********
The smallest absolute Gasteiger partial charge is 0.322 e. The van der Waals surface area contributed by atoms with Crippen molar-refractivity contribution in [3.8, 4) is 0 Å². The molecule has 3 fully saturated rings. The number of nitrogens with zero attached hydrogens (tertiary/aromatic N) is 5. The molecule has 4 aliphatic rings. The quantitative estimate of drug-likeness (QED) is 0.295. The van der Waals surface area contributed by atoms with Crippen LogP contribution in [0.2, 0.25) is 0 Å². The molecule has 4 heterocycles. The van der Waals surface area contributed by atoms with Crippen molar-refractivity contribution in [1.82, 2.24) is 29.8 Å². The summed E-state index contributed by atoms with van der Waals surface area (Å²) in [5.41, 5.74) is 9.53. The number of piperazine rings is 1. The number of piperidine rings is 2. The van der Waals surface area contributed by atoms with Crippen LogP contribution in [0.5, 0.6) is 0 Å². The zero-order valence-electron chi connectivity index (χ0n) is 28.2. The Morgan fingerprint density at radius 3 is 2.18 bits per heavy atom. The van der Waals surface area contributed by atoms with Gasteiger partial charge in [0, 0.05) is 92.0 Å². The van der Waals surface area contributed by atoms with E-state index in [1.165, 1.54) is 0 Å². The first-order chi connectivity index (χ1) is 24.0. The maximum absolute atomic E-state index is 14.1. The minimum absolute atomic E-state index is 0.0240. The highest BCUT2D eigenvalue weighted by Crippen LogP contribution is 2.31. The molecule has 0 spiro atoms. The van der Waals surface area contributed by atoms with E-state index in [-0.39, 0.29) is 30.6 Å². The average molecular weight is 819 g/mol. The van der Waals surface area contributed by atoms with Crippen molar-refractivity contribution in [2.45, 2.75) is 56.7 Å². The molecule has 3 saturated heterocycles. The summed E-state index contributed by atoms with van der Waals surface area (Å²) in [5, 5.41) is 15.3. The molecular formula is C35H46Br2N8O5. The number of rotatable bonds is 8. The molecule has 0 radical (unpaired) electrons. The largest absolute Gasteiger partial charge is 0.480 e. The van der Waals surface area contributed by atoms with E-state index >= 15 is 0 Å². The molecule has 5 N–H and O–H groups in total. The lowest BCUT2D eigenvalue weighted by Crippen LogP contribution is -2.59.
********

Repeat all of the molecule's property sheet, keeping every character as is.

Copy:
The smallest absolute Gasteiger partial charge is 0.322 e. The van der Waals surface area contributed by atoms with Crippen molar-refractivity contribution in [3.8, 4) is 0 Å². The molecule has 3 fully saturated rings. The number of nitrogens with zero attached hydrogens (tertiary/aromatic N) is 5. The molecule has 4 aliphatic rings. The quantitative estimate of drug-likeness (QED) is 0.295. The van der Waals surface area contributed by atoms with Crippen LogP contribution in [0.2, 0.25) is 0 Å². The molecule has 4 heterocycles. The van der Waals surface area contributed by atoms with Crippen molar-refractivity contribution in [1.82, 2.24) is 29.8 Å². The summed E-state index contributed by atoms with van der Waals surface area (Å²) in [5.41, 5.74) is 9.53. The number of piperazine rings is 1. The number of piperidine rings is 2. The van der Waals surface area contributed by atoms with Crippen LogP contribution in [0.5, 0.6) is 0 Å². The zero-order valence-electron chi connectivity index (χ0n) is 28.2. The Morgan fingerprint density at radius 3 is 2.18 bits per heavy atom. The van der Waals surface area contributed by atoms with Gasteiger partial charge in [0, 0.05) is 92.0 Å². The van der Waals surface area contributed by atoms with E-state index in [1.165, 1.54) is 0 Å². The first-order chi connectivity index (χ1) is 24.0. The maximum absolute atomic E-state index is 14.1. The minimum absolute atomic E-state index is 0.0240. The highest BCUT2D eigenvalue weighted by Crippen LogP contribution is 2.31. The molecule has 0 spiro atoms. The van der Waals surface area contributed by atoms with E-state index in [-0.39, 0.29) is 30.6 Å². The average molecular weight is 819 g/mol. The van der Waals surface area contributed by atoms with Crippen molar-refractivity contribution in [2.45, 2.75) is 56.7 Å². The molecule has 3 saturated heterocycles. The summed E-state index contributed by atoms with van der Waals surface area (Å²) in [5, 5.41) is 15.3. The molecular formula is C35H46Br2N8O5. The number of rotatable bonds is 8. The molecule has 0 radical (unpaired) electrons. The largest absolute Gasteiger partial charge is 0.480 e. The van der Waals surface area contributed by atoms with E-state index >= 15 is 0 Å². The molecule has 5 N–H and O–H groups in total. The lowest BCUT2D eigenvalue weighted by Crippen LogP contribution is -2.59.